07-01-2021 Howard Mag - Flipbook - Page 44
BY MIKE KLINGAMAN Howard Magazine
usan Kim’s introduction to the violin was, honestly, a religious
experience. There she was, a precocious 3-year-old sitting in Bethel
Korean Presbyterian Church in Ellicott City during the offertory when
a musician near the pulpit raised her bow to play.
Then and there, Kim fell for the fiddle and its heavenly strains.
“I fell in love with the sound,” she said. “I had no idea what a violin was, but
when I heard [the woman] play this weird-looking brown instrument, I was very
inspired. I thought, ‘How could such a tiny thing make such enriching music?’ ”
Given a violin, Kim dived in. The first song she mastered was a nursery
rhyme, “Hot Cross Buns.” Now, at 18, her favorite piece is more highbrow —
Jean Sibelius’ Violin Concerto in D minor — although that nascent rush she
first felt hasn’t waned.
“I do feel [the instrument’s] resonance when I play it,” said Kim, a June
graduate of Long Reach High. “I try to make everything, the blood and the
music, flow through my body
and not just my fingers. It’s
almost a spiritual thing. I
make occasional mistakes,
but I’m not swayed by them
because as long as you believe
in the violin and your fingers,
and work at it, all will be OK.
Practice will never betray
Like the other aspiring
female artists featured here,
Kim received a scholarship
from the Howard County
Arts Council for her pursuits.
Twice chosen first chair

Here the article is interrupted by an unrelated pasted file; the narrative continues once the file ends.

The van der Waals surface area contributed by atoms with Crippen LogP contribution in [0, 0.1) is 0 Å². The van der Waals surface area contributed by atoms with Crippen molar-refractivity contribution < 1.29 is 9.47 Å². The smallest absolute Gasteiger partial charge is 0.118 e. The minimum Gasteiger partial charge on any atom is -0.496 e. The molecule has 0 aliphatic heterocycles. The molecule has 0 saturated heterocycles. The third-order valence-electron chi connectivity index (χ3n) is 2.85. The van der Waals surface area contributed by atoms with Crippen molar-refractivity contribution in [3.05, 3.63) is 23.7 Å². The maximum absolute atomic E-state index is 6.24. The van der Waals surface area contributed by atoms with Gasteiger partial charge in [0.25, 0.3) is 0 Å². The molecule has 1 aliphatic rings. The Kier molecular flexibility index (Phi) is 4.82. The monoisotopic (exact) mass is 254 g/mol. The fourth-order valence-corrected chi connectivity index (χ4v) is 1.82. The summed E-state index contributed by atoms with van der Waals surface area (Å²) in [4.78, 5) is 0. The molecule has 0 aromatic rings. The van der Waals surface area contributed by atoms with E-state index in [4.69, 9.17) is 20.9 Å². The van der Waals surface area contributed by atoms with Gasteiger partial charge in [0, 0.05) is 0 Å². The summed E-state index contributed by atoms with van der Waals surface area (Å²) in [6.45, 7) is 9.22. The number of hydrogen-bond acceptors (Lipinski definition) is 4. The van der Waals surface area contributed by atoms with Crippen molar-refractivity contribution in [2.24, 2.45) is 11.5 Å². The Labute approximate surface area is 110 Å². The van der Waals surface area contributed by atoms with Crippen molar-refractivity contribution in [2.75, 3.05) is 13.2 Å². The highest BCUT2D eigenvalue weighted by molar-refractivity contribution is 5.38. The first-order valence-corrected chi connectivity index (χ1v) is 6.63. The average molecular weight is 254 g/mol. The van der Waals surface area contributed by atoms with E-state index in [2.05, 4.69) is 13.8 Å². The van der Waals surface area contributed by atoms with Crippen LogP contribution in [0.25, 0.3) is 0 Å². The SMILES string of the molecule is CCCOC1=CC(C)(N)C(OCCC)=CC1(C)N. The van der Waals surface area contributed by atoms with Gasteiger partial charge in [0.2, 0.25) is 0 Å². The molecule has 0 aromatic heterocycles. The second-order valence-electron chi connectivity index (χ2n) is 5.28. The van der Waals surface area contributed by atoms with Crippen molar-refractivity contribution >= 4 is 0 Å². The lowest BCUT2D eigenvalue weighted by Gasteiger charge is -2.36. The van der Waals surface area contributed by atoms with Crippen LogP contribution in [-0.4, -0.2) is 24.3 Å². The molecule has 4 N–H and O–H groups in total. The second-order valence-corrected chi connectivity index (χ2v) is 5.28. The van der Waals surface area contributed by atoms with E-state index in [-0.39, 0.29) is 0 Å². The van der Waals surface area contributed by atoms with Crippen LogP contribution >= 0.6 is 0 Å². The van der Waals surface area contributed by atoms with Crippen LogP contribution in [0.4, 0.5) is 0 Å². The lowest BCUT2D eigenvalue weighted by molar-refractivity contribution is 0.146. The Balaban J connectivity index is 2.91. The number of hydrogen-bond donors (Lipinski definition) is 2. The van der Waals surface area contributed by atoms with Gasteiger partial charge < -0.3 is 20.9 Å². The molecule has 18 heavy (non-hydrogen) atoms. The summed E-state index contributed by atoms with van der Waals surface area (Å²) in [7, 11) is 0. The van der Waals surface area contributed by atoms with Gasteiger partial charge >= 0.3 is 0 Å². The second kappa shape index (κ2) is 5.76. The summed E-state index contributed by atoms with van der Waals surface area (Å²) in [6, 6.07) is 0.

in the Maryland all-state
orchestra (junior and senior
Susan Kim is seen here playing the violin at the age
division), she seemed bound
of 10. She was introduced to the instrument when
she was 3 years old. PHOTO COURTESY OF SUSAN KIM
for a college major in music,
following her mother (opera
singing) and father (clarinet). Then the STEM program intervened. At Long
Reach, where she was co-president of three honor societies, she developed a
crush on science and will study biomedical engineering at the Johns Hopkins
It was a tough choice. On her bedroom wall hangs “a nerdy poster” of Albert
Einstein beside a sketch of Kim playing violin, drawn by a friend.
“I always thought music would be my path to a career, so I was very conflicted,”
she said. “But I’ve learned to always make choices that I won’t regret and, in
the end, I went with my gut.”
At Hopkins, she will join its symphony orchestra, perform in small chamber
ensembles and jam by herself during study breaks. Pass her dorm room and you
might hear tunes like “My Way,” a Frank Sinatra hit, or “At Last,” by Etta James.
“When I’m randomly stressed, I’ll pull it out,” she said of her violin, a
19th-century Guarneri which she named Bella (”beautiful,” in Spanish).
Kim has already managed to mesh her twin interests in a project she completed
for a Hopkins-sponsored science research program last summer.
“String instrument players struggle with finger force, so I wanted to learn
how blood flows through our digital arteries and how different the pressure
exerted by all 10 fingers is, as we play,” she said.
Whatever the future, Kim said, her journey with Bella is far from over.
“I may even double major in music performance,” she said. “What I do know
is that music will always be a part of me.”
44 | FALL 2021 | howardmagazine.com